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Robert Oppenheim, Director WCH 4.134, Mailcode G9300, Austin, TX 78712 78712 • 512-471-5811

Manifestations of Change: The Many Faces of Avalokitesvara in Japan

Mon, March 5, 2012 • 4:00 PM • DFA 2.204

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Dr. Sherry Fowler, Associate Professor, Kress Foundation, Department of Art History, University of Kansas

The gender of Kannon (Sk. Avalokitesvara, C. Guanyin) is often the source of confusion. In the Lotus Sutra, however, we find that in order to save various beings, Kannon takes an appropriate guise, or one of the so-called ³Thirty-three bodies,² which include Buddhas, monks, nuns, children, dragons, officials, wives, or other deities, to preach the dharma. There are many, many more forms of Kannon, but the number thirty-three came to stand for the concept of Kannon¹s ability to assume the body most effective to preach the dharma and, notably, some are female. A different group of Thirty-three Kannon, which does not include the forms mentioned in the Lotus Sutra, gained popularity in Japan around the sixteenth century. These include many female forms of Kannon that are not based in scripture, but on popular stories about the deity imported from China. Sixteenth century Japanese sets of these images from temples such as Tofukuji, Kenchoji, and Kodaiji, include female forms that have particularly gendered histories.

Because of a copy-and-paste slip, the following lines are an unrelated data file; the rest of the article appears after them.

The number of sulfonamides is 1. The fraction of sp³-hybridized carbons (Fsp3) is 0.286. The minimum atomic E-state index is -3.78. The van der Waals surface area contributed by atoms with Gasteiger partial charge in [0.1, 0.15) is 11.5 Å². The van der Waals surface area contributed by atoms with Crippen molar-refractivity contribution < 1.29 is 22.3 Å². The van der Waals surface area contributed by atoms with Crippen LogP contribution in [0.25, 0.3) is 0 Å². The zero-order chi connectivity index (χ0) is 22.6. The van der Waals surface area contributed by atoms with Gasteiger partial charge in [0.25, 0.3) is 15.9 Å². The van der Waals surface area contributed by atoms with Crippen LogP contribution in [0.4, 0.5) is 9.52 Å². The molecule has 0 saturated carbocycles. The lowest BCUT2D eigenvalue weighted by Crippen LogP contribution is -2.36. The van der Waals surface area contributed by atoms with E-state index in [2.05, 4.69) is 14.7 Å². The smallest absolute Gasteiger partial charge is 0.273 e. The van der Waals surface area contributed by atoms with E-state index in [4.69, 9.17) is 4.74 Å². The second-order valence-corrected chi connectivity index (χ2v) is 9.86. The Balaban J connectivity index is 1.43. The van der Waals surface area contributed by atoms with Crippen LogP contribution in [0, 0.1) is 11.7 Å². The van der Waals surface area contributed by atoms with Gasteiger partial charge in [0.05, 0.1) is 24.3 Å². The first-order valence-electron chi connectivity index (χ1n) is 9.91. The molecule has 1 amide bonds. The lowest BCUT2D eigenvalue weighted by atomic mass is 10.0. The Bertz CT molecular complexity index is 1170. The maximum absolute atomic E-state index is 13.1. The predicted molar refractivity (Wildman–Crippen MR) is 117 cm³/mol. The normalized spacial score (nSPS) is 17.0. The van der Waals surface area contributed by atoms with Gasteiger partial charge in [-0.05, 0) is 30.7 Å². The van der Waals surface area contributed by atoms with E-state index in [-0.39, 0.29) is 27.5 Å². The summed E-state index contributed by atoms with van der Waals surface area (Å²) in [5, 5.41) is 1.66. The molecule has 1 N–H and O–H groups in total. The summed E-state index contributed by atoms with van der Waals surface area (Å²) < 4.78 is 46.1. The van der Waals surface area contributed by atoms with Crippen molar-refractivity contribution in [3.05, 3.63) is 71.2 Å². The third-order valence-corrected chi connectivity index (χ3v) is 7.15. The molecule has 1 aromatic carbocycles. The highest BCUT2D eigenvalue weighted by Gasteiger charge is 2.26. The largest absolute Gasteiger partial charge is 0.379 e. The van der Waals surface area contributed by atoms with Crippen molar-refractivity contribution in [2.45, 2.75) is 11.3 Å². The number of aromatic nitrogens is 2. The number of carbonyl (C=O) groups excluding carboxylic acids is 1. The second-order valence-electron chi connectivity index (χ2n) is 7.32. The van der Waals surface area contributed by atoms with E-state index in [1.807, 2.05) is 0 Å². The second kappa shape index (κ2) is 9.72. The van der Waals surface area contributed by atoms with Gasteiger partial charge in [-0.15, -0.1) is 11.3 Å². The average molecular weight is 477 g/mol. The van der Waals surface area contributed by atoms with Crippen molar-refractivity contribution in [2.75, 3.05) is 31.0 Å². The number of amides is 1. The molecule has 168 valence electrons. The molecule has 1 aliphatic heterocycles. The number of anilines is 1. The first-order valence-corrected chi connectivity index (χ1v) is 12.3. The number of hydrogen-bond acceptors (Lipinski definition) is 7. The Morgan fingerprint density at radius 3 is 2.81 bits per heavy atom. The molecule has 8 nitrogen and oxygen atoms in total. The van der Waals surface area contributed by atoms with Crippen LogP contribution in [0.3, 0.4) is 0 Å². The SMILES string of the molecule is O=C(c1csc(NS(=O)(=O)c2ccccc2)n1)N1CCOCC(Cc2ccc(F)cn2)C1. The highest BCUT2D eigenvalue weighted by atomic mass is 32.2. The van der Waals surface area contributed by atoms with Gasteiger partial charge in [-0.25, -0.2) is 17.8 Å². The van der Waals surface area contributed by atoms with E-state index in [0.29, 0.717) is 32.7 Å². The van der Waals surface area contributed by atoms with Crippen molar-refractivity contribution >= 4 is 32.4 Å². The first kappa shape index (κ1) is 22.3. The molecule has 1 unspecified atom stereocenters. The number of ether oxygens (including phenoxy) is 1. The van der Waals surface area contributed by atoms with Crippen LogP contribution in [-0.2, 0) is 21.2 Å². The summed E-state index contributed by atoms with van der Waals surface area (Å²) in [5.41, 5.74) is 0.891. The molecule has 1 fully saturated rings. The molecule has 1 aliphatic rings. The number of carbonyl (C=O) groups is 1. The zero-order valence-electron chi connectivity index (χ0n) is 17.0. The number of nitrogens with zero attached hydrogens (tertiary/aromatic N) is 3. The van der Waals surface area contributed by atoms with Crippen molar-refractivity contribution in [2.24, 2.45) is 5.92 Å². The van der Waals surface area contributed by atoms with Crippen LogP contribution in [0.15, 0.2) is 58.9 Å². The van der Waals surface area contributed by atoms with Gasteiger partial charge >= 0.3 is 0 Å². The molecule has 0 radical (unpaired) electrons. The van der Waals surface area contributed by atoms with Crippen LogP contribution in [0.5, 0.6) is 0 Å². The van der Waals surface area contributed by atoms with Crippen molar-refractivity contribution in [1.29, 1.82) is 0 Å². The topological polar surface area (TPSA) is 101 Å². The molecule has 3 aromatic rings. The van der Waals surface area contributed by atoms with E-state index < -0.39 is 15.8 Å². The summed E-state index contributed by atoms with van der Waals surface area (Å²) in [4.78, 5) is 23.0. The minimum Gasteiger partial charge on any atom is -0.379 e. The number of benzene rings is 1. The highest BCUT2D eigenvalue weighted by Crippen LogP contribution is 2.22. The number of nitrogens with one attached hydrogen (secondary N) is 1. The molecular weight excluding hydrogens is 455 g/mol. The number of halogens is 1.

Subsequently, the Japanese iconographic manual Butsuzo zui from 1690 categorized each of these Thirty-three Kannon and set a standard for later works. This paper will explore how the Japanese representations of the Thirty-three Kannon contributed to the notion that Kannon as the deity of compassion is considered female when expedient.

Sponsored by: Department of Fine Arts, Art History


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